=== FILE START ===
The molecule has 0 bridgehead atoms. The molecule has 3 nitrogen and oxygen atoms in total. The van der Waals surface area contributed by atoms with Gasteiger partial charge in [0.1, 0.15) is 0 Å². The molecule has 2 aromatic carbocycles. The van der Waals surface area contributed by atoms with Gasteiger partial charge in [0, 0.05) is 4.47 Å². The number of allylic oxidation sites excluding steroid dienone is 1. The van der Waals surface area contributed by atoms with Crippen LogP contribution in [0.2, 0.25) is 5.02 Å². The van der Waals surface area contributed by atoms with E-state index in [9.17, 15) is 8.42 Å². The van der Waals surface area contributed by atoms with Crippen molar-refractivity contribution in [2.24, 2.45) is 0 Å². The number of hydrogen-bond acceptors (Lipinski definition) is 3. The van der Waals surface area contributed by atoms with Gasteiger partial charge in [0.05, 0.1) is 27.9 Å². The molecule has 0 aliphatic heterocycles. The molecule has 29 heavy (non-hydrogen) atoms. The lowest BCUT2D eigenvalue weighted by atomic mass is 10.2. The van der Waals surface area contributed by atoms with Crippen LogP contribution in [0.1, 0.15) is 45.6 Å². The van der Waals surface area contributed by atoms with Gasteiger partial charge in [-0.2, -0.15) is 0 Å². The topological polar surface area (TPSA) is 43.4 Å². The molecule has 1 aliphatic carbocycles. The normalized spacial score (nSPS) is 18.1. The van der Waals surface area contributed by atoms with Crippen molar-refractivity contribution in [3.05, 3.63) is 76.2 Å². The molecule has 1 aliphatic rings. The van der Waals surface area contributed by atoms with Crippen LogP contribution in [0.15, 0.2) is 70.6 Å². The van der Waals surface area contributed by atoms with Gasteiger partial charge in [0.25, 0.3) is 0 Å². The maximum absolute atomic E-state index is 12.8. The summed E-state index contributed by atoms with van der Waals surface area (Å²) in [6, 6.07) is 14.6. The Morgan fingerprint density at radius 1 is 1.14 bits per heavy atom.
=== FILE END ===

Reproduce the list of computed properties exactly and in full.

The molecule has 0 bridgehead atoms. The molecule has 3 nitrogen and oxygen atoms in total. The van der Waals surface area contributed by atoms with Gasteiger partial charge in [0.1, 0.15) is 0 Å². The molecule has 2 aromatic carbocycles. The van der Waals surface area contributed by atoms with Gasteiger partial charge in [0, 0.05) is 4.47 Å². The number of allylic oxidation sites excluding steroid dienone is 1. The van der Waals surface area contributed by atoms with Crippen LogP contribution in [0.2, 0.25) is 5.02 Å². The van der Waals surface area contributed by atoms with E-state index in [9.17, 15) is 8.42 Å². The van der Waals surface area contributed by atoms with Crippen molar-refractivity contribution in [2.24, 2.45) is 0 Å². The number of hydrogen-bond acceptors (Lipinski definition) is 3. The van der Waals surface area contributed by atoms with Gasteiger partial charge in [0.05, 0.1) is 27.9 Å². The molecule has 0 aliphatic heterocycles. The molecule has 29 heavy (non-hydrogen) atoms. The lowest BCUT2D eigenvalue weighted by atomic mass is 10.2. The van der Waals surface area contributed by atoms with Crippen LogP contribution in [0.1, 0.15) is 45.6 Å². The van der Waals surface area contributed by atoms with Gasteiger partial charge in [-0.2, -0.15) is 0 Å². The topological polar surface area (TPSA) is 43.4 Å². The molecule has 1 aliphatic carbocycles. The normalized spacial score (nSPS) is 18.1. The van der Waals surface area contributed by atoms with Crippen molar-refractivity contribution in [3.05, 3.63) is 76.2 Å². The molecule has 1 aliphatic rings. The van der Waals surface area contributed by atoms with Crippen LogP contribution in [0.15, 0.2) is 70.6 Å². The van der Waals surface area contributed by atoms with Gasteiger partial charge in [0.25, 0.3) is 0 Å². The maximum absolute atomic E-state index is 12.8. The summed E-state index contributed by atoms with van der Waals surface area (Å²) in [6, 6.07) is 14.6. The Morgan fingerprint density at radius 1 is 1.14 bits per heavy atom.